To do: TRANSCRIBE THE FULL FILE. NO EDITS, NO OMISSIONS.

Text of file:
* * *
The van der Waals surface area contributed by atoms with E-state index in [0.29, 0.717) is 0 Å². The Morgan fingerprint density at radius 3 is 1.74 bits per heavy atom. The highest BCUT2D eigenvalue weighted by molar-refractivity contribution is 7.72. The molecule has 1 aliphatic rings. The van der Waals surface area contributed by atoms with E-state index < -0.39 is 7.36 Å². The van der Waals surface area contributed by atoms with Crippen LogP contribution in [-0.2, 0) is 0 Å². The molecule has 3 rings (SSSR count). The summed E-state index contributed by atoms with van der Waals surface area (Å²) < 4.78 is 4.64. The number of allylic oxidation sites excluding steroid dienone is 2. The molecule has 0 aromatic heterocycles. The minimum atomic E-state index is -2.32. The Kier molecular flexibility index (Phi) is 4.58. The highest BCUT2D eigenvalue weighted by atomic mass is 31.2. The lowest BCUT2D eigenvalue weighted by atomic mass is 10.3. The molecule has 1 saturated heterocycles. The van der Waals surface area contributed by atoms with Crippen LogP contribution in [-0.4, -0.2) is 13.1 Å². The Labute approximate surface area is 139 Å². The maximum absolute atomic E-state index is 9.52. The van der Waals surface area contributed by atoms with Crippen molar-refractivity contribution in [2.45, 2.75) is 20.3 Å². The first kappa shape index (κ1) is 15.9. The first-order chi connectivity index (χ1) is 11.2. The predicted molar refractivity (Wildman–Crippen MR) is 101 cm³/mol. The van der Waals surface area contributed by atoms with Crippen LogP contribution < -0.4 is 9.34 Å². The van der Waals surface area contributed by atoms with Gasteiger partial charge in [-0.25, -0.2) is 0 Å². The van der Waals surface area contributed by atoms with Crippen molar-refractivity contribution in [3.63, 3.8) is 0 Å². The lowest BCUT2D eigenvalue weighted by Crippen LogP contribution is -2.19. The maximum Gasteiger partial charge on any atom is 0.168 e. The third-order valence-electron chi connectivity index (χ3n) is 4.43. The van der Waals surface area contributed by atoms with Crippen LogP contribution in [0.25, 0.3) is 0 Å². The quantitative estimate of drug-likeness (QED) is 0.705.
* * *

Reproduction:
The van der Waals surface area contributed by atoms with E-state index in [0.29, 0.717) is 0 Å². The Morgan fingerprint density at radius 3 is 1.74 bits per heavy atom. The highest BCUT2D eigenvalue weighted by molar-refractivity contribution is 7.72. The molecule has 1 aliphatic rings. The van der Waals surface area contributed by atoms with E-state index < -0.39 is 7.36 Å². The van der Waals surface area contributed by atoms with Crippen LogP contribution in [-0.2, 0) is 0 Å². The molecule has 3 rings (SSSR count). The summed E-state index contributed by atoms with van der Waals surface area (Å²) < 4.78 is 4.64. The number of allylic oxidation sites excluding steroid dienone is 2. The molecule has 0 aromatic heterocycles. The minimum atomic E-state index is -2.32. The Kier molecular flexibility index (Phi) is 4.58. The highest BCUT2D eigenvalue weighted by atomic mass is 31.2. The lowest BCUT2D eigenvalue weighted by atomic mass is 10.3. The molecule has 1 saturated heterocycles. The van der Waals surface area contributed by atoms with Crippen LogP contribution in [-0.4, -0.2) is 13.1 Å². The Labute approximate surface area is 139 Å². The maximum absolute atomic E-state index is 9.52. The van der Waals surface area contributed by atoms with Crippen molar-refractivity contribution in [2.45, 2.75) is 20.3 Å². The first kappa shape index (κ1) is 15.9. The first-order chi connectivity index (χ1) is 11.2. The predicted molar refractivity (Wildman–Crippen MR) is 101 cm³/mol. The van der Waals surface area contributed by atoms with Crippen LogP contribution < -0.4 is 9.34 Å². The van der Waals surface area contributed by atoms with Gasteiger partial charge in [-0.25, -0.2) is 0 Å². The van der Waals surface area contributed by atoms with Crippen molar-refractivity contribution in [3.63, 3.8) is 0 Å². The lowest BCUT2D eigenvalue weighted by Crippen LogP contribution is -2.19. The maximum Gasteiger partial charge on any atom is 0.168 e. The third-order valence-electron chi connectivity index (χ3n) is 4.43. The van der Waals surface area contributed by atoms with Crippen LogP contribution in [0.25, 0.3) is 0 Å². The quantitative estimate of drug-likeness (QED) is 0.705.